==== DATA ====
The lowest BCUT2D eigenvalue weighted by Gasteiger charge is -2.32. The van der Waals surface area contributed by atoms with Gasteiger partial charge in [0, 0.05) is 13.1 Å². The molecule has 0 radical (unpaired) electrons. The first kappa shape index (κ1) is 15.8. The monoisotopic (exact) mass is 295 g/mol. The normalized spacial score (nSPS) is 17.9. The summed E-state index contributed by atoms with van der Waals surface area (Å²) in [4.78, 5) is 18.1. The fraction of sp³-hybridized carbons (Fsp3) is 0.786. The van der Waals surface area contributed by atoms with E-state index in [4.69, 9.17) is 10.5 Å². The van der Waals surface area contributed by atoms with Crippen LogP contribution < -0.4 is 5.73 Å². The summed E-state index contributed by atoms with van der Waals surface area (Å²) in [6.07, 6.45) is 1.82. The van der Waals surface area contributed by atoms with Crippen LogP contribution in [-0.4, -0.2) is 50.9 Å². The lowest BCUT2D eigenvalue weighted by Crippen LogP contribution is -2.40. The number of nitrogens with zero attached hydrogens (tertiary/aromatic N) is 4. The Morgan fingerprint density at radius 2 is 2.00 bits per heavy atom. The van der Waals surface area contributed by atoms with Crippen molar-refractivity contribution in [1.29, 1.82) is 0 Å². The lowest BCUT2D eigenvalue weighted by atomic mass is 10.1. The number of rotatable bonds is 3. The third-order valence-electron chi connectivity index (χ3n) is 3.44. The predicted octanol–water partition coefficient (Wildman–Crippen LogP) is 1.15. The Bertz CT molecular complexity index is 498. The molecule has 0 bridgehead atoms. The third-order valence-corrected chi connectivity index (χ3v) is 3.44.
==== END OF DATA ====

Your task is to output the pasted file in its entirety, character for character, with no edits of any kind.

The lowest BCUT2D eigenvalue weighted by Gasteiger charge is -2.32. The van der Waals surface area contributed by atoms with Gasteiger partial charge in [0, 0.05) is 13.1 Å². The molecule has 0 radical (unpaired) electrons. The first kappa shape index (κ1) is 15.8. The monoisotopic (exact) mass is 295 g/mol. The normalized spacial score (nSPS) is 17.9. The summed E-state index contributed by atoms with van der Waals surface area (Å²) in [4.78, 5) is 18.1. The fraction of sp³-hybridized carbons (Fsp3) is 0.786. The van der Waals surface area contributed by atoms with E-state index in [4.69, 9.17) is 10.5 Å². The van der Waals surface area contributed by atoms with Crippen LogP contribution < -0.4 is 5.73 Å². The summed E-state index contributed by atoms with van der Waals surface area (Å²) in [6.07, 6.45) is 1.82. The van der Waals surface area contributed by atoms with Crippen LogP contribution in [-0.4, -0.2) is 50.9 Å². The lowest BCUT2D eigenvalue weighted by Crippen LogP contribution is -2.40. The number of nitrogens with zero attached hydrogens (tertiary/aromatic N) is 4. The Morgan fingerprint density at radius 2 is 2.00 bits per heavy atom. The van der Waals surface area contributed by atoms with Crippen molar-refractivity contribution in [1.29, 1.82) is 0 Å². The lowest BCUT2D eigenvalue weighted by atomic mass is 10.1. The number of rotatable bonds is 3. The third-order valence-electron chi connectivity index (χ3n) is 3.44. The predicted octanol–water partition coefficient (Wildman–Crippen LogP) is 1.15. The Bertz CT molecular complexity index is 498. The molecule has 0 bridgehead atoms. The third-order valence-corrected chi connectivity index (χ3v) is 3.44.